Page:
In this blog post, we give a short summary of this week’s webinar about automated server documentation with SysKit.
Webinar hosts Frane Borozan and Silvio Rahle explain how to audit IT assets, generate detailed server documentation, and track system inventory changes with our server monitoring and administration tool.
Silvio, the SysKit product marketing manager, will guide you through an overview of SysKit and hold a demo presentation explaining SysKit’s Automated Server Documentation feature. For those of you who are new here, be sure to view the Features Overview part.
For a more detailed overview of all SysKit features, refer to Introduction to SysKit 2016.
Table of contents:
The webinar was led by Silvio Rahle, product marketing manager, and questions were answered by Frane Borozan, SysKit product owner.
Server Asset Management
Without an automated server documentation tool, tasks like keeping up with server inventory can become a nightmare.
The main reason why a lot of sysadmins consider server documentation a hassle is because if done manually, it requires a lot of hours.
Things get slightly easier if you can write your own PowerShell scripts and retrieve the information you want. However, that also takes time and a certain amount of effort. With each new addition to system inventory, keeping track of IT assets and auditing their changes become harder and more time-consuming.
Audit Hardware and Software Inventory
Struggling with keeping up with your IT assets? Whether you have a Citrix, Windows or VMware environment, here’s what SysKit can do for you!
SysKit covers four large segments of server inventory, as follows:
- Hardware: Track hardware assets, such as CPUs, disks, network adapters, printers, etc.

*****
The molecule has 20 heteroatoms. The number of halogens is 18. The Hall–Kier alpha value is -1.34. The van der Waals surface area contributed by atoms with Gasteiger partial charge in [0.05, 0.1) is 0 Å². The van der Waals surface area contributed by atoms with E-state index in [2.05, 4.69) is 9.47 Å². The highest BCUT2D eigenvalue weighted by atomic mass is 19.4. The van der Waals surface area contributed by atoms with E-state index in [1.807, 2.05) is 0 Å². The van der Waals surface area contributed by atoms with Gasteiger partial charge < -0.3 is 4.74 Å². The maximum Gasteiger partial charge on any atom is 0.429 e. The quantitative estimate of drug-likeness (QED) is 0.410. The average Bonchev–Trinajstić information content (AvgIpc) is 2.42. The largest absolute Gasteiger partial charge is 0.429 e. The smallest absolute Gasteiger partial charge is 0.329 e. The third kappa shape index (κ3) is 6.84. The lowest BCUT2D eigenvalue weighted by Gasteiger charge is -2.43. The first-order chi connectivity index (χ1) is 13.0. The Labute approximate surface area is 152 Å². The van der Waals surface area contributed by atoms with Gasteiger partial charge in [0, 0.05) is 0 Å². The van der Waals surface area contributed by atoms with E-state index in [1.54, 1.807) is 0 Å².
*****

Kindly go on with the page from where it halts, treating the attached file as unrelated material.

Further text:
- Software: Track software IT assets and security updates installed in your environment.
- Local Users and Groups: List all Local Admins on your server.
- PowerShell Reports: Use PowerShell scripts to generate more specific server documentation reports.
How to automate your server documentation with PowerShell
SysKit has numerous reports that are able to retrieve documentation specifics, and those are only the ones we have built in.
You can download more scripts on our SysKit repository, or you can write your own PowerShell script and import it to SysKit.
Combine SysKit and PowerShell to get the most out of your server documentation!
How can you import a PowerShell script? Click the PowerShell tab and select Create; copy and paste your script and—voila!
Now, if you really like this SysKit feature, here’s another video that might interest you—Frane Borozan explains PowerShell usage management in full detail in the how to automate your server environment with PowerShell management demo.
Detect System Changes and Compare Server Inventory
Be aware of what’s going on in your environment: any changes made to the settings, your upgrades status, and if there are any Windows updates available.
So, here’s a familiar scene:
The servers on which you have been working for the last couple of days stopped working for no apparent reason. Oops . . .
How can you tell why it stopped working and what caused the malfunction? Someone changed something, and you have no clue what. Without server documentation, you’re going to have to grease up your elbows and get to work.
But. . . if you have SysKit, navigate to Compare Wizard and compare two different inventory snapshots or two different servers.
Compare two different inventory snapshots if you are interested in changes that might have occurred in your system over time. For example, check if hard drives changed in the time between the two snapshots. Were any updates installed that might have compromised the server? Or maybe some wise guy though it would be a good idea to disable the Windows Update service on all computers.